Following the book Micro-economie your reviewer again selects an introductory textbook, namely Macro-economische ontwikkelingen en bedrijfsomgeving by A.J. Marijs and W. Hulleman. No more than Micro-economie can Macro-economische ontwikkelingen en bedrijfsomgeving claim any originality. But the book does describe clearly and without pranks the structure of the Dutch economy, and that is worth something. In fact, those who like to be original, must first learn what is normal1. That question rose already eight years ago, when your reviewer got hooked on books like Economics: an introduction to traditional and radical views. So much criticism of what is, spontaneously creates the desire to have a second opinion. It is time to set to work2.
So that led to the book Macro-economische ontwikkelingen en bedrijfsomgeving. Incidentally Marijs and Hulleman are a creative pair of authors, that has published already several books3. The books aim at college students, and therefore prefer a strictly practical approach. The authors give clear definitions and explanations of the essential economic variables, and illustrate these with many graphs, statistics, and tables. Marijs and Hulleman remain local, and take all their data from the Dutch economy. Indeed their book is not just material for students, but also interesting for the average reader of newspapers. The Het Financieele Dagblad is even an often cited source ("the better journals", the publisher states perkily on the back cover)4.
The authors add schemes and figures, where needed. In the marge headwords are printed, so that the reader is not obliged to use his own marker. Here and there cases are added, as well as control questions (are you still alert, reader?5). All definitions are repeated in a list at the end of each chapter. In short, the book provides for a foundation, that allows to build on with confidence. The whole outlay is didacticly sound to such an extent, that it is almost American. Undoubtedly other Dutch publishers offer similar textbooks, but your reviewer had not met one, that surpasses Macro-economische ontwikkelingen en bedrijfsomgeving.
What then are those data, that are so valuable and necessary for the interested layman? The book begins with a story about the role of the enterprise in the economic production. In the following chapter the economic cycle is explained, so including consumption. Besides, the entrepreneurial functions such as investing and exporting are explained. The examples show that the Netherlands is indeed highly dependent on the foreign trade. And since the contents concern macro-economics, the reader gets acquainted with mysterious terms (for everybody with the exception of the subscribers to Het Financieele Dagblad) such as "balance of the current account" and the "macro-economic explorations" (the MEV).
Next the Dutch income distribution is analyzed. Besides, the Dutch citizen disposes of access to all kinds of collective services, and the authors include that theme at the same time. The causes behind the distribution of wagework is studied in- depth. Moreover, the secundary income (benefits) and teriary income (subsidies and the like) are addressed. But here one also finds intriguing subjects such as the distribution of wealth. On the other hand, the income of the state itself is discussed, so that he can fulfil his task of redistribution. Indeed, the taxes. Much of this information is contained in the MEV. These turn out to present informations as mutations, which is unusual. Is this a heritage of Tinbergen?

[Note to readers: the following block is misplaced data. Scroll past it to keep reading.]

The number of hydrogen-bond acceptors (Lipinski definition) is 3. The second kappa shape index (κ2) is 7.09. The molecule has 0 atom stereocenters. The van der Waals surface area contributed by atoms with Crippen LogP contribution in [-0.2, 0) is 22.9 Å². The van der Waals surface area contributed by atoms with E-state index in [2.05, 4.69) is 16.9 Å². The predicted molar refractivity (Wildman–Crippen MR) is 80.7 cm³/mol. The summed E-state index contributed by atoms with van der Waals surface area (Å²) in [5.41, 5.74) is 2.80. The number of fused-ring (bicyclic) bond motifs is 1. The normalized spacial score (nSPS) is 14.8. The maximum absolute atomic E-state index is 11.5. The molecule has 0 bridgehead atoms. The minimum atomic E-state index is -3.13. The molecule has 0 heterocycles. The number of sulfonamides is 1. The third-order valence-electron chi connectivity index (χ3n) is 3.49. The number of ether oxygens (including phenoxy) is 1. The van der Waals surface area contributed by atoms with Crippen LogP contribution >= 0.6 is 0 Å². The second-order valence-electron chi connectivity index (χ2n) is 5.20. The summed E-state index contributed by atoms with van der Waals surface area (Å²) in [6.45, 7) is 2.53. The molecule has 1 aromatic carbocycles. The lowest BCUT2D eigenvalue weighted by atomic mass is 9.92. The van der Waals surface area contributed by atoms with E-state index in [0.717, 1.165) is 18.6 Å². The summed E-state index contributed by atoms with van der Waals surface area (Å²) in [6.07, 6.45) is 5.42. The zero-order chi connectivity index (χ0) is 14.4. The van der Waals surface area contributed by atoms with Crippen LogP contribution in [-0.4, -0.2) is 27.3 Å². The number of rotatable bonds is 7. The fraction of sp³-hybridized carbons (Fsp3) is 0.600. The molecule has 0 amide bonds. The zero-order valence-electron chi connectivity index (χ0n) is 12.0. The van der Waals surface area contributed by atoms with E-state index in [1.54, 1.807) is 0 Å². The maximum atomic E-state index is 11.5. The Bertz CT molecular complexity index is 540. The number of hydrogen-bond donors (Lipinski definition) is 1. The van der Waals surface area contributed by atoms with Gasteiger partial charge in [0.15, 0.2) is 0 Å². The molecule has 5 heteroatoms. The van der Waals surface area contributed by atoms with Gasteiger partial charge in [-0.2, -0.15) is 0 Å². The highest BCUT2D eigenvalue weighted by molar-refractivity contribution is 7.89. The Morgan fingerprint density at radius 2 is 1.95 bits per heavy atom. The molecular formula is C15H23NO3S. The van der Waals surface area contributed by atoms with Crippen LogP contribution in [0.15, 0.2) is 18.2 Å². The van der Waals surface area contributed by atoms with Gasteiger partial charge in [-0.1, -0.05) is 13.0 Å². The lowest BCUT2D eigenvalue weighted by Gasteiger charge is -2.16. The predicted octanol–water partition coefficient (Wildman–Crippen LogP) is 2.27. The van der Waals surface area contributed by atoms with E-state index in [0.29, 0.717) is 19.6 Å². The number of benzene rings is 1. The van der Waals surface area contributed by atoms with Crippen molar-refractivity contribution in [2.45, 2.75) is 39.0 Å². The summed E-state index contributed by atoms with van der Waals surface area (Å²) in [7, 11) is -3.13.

It is logical that now the structure of the Dutch economy must be described. The book indeed addresses this subject, albeit merely at the end. Then the reader is supplied with an impressive table of the complete Dutch economy, including employment. A distinction is made between the shopkeepers and small entrepreneurs and the big industries, which is of course fascinating material for adherents of concentration theories. Besides, the investments, innovations and export are again analyzed. The reader gets acquainted with essential variables, such as the capital intensity (including a table) and the investment quote.
In five chapters and roughly hundred pages the economic dynamics is discussed. It is obvious that here the growth is most important, but the conjuncture is also addressed and even the inflation. For instance, here an interesting table about the composition of the price index is presented. The conjuncture is a strange phenomenon, which is ill understood and the subject of wild speculations. This book merely presents a birds's-eye view of the theme. It is interesting that apparently some enterprises invest in an anti-cyclical manner (see p.286), which is clever, because it requires the prediction of the future.
The structural growth is evidently also studied in detail. Growth originates from investments, and so requires capital. Therefore the money circulation is treated here, albeit very superficially. Those who want to know more, must consult other books of Hulleman and Marijs. The subject of growth covers fascinating themes, such as the development of labour productivity. Indeed again a table is supplied, unfortunately again expressed as mutations. Furthermore, here the reader is finally informed about the Dutch propensity to save. An important variable is the capital coefficient, which shows the quantity of capital, that the Dutch need in order to earn their living. Here some remarks are also made about durability, albeit scantily. Actually the durable development is a rather multi-disciplinary theme (just like for instance well-being or ethics).